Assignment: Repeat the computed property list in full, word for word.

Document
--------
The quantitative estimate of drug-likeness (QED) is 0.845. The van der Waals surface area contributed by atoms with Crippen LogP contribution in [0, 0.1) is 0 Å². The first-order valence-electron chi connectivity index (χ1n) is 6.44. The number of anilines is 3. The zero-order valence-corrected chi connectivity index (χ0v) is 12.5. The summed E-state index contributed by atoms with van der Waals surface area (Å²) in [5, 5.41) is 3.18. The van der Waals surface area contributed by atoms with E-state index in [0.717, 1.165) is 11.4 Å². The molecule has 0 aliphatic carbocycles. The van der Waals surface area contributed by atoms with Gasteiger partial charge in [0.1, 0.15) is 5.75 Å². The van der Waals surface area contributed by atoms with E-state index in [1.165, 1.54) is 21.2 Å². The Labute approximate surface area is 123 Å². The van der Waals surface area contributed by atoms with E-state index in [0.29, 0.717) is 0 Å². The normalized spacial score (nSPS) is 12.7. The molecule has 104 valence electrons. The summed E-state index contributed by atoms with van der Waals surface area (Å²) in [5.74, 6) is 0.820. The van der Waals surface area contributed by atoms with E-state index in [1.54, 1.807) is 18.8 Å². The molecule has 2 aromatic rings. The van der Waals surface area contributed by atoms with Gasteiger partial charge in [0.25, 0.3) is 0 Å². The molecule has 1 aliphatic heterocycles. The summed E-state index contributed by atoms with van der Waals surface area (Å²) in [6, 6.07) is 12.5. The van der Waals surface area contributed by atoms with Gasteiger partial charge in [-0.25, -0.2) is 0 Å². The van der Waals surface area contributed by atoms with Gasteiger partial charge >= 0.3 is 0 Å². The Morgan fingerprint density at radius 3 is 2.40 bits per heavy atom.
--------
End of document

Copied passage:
The quantitative estimate of drug-likeness (QED) is 0.845. The van der Waals surface area contributed by atoms with Crippen LogP contribution in [0, 0.1) is 0 Å². The first-order valence-electron chi connectivity index (χ1n) is 6.44. The number of anilines is 3. The zero-order valence-corrected chi connectivity index (χ0v) is 12.5. The summed E-state index contributed by atoms with van der Waals surface area (Å²) in [5, 5.41) is 3.18. The van der Waals surface area contributed by atoms with E-state index in [0.717, 1.165) is 11.4 Å². The molecule has 0 aliphatic carbocycles. The van der Waals surface area contributed by atoms with Gasteiger partial charge in [0.1, 0.15) is 5.75 Å². The van der Waals surface area contributed by atoms with E-state index in [1.165, 1.54) is 21.2 Å². The Labute approximate surface area is 123 Å². The van der Waals surface area contributed by atoms with E-state index in [0.29, 0.717) is 0 Å². The normalized spacial score (nSPS) is 12.7. The molecule has 104 valence electrons. The summed E-state index contributed by atoms with van der Waals surface area (Å²) in [5.74, 6) is 0.820. The van der Waals surface area contributed by atoms with E-state index in [1.54, 1.807) is 18.8 Å². The molecule has 2 aromatic rings. The van der Waals surface area contributed by atoms with Gasteiger partial charge in [0.25, 0.3) is 0 Å². The molecule has 1 aliphatic heterocycles. The summed E-state index contributed by atoms with van der Waals surface area (Å²) in [6, 6.07) is 12.5. The van der Waals surface area contributed by atoms with Gasteiger partial charge in [-0.25, -0.2) is 0 Å². The van der Waals surface area contributed by atoms with Gasteiger partial charge >= 0.3 is 0 Å². The Morgan fingerprint density at radius 3 is 2.40 bits per heavy atom.